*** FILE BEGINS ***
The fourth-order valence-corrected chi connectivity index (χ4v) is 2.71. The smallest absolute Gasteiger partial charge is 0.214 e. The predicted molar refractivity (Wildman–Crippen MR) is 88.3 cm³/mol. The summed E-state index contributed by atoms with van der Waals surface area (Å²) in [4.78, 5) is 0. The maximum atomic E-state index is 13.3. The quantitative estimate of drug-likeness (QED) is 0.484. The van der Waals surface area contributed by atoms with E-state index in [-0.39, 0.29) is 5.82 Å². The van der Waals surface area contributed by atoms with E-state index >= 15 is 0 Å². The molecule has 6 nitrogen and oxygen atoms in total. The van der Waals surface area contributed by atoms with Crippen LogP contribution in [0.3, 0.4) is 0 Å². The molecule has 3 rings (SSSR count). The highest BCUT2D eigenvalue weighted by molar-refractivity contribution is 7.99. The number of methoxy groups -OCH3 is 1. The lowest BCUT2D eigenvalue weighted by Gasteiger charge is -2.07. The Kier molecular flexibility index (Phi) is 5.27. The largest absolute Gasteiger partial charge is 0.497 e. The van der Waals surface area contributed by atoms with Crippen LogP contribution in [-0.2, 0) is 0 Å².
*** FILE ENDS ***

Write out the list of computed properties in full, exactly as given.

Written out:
The fourth-order valence-corrected chi connectivity index (χ4v) is 2.71. The smallest absolute Gasteiger partial charge is 0.214 e. The predicted molar refractivity (Wildman–Crippen MR) is 88.3 cm³/mol. The summed E-state index contributed by atoms with van der Waals surface area (Å²) in [4.78, 5) is 0. The maximum atomic E-state index is 13.3. The quantitative estimate of drug-likeness (QED) is 0.484. The van der Waals surface area contributed by atoms with E-state index in [-0.39, 0.29) is 5.82 Å². The van der Waals surface area contributed by atoms with E-state index >= 15 is 0 Å². The molecule has 6 nitrogen and oxygen atoms in total. The van der Waals surface area contributed by atoms with Crippen LogP contribution in [0.3, 0.4) is 0 Å². The molecule has 3 rings (SSSR count). The highest BCUT2D eigenvalue weighted by molar-refractivity contribution is 7.99. The number of methoxy groups -OCH3 is 1. The lowest BCUT2D eigenvalue weighted by Gasteiger charge is -2.07. The Kier molecular flexibility index (Phi) is 5.27. The largest absolute Gasteiger partial charge is 0.497 e. The van der Waals surface area contributed by atoms with Crippen LogP contribution in [-0.2, 0) is 0 Å².